The Skylark Prize
Noah Roy Fram
There is an obelisk in the middle of the lawn.
It’s funny, you know, it’s this huge sea of grass,
Asymmetrically criss-crossed by red brick pathways,
And right at the middle there’s this island,
Anchored to the mainland by the scarlet-cobbled filigree,
An insect caught in a spider’s web; here’s the obelisk.
Rising out of the island like the
Statue of Liberty, except there’s
No torch, no book, no crown, face, nor anything
But the momentary, distracting thought.
As far as I can tell it doesn’t do anything more than sit there,
Or stand there, if you’re in a mood for detail.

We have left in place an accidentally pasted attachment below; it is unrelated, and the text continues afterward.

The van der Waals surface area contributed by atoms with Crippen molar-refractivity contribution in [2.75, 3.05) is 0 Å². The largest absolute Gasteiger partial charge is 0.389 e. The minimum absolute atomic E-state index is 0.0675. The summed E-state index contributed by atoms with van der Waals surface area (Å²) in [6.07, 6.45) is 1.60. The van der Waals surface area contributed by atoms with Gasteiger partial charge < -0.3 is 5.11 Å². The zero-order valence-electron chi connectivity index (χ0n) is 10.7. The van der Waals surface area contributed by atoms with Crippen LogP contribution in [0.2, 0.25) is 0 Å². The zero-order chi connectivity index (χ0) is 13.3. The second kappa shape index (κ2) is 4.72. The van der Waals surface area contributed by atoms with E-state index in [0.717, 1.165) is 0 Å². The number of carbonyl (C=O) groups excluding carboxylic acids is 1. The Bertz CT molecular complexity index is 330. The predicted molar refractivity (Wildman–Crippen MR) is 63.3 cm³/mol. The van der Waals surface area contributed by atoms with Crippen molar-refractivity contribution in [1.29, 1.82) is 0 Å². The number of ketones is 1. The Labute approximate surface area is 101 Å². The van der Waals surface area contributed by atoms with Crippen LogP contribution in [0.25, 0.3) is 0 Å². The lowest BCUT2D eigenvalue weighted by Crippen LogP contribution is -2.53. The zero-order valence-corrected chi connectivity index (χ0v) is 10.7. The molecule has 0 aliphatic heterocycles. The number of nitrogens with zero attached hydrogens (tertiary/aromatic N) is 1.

The tour guide says it holds the ashes of…some
Long-lost ancient dignitary, the name’s on the inscription.
I stare at it, half expecting the thing to speak
With a dead man’s drawling voice, or
Maybe a specter will suddenly appear. But only briefly.
Then we’re moving on, hearing about the
Renovations across the way, and the steam-pipe heating system
They retired long ago, and
The past is left to ashes and useless remembrances…
And now we’ve gone around behind the museum,
I can’t even see the spider web of footpaths anymore,
And I think there’s an obelisk, but then again,
Maybe it’s just another antiquated tree.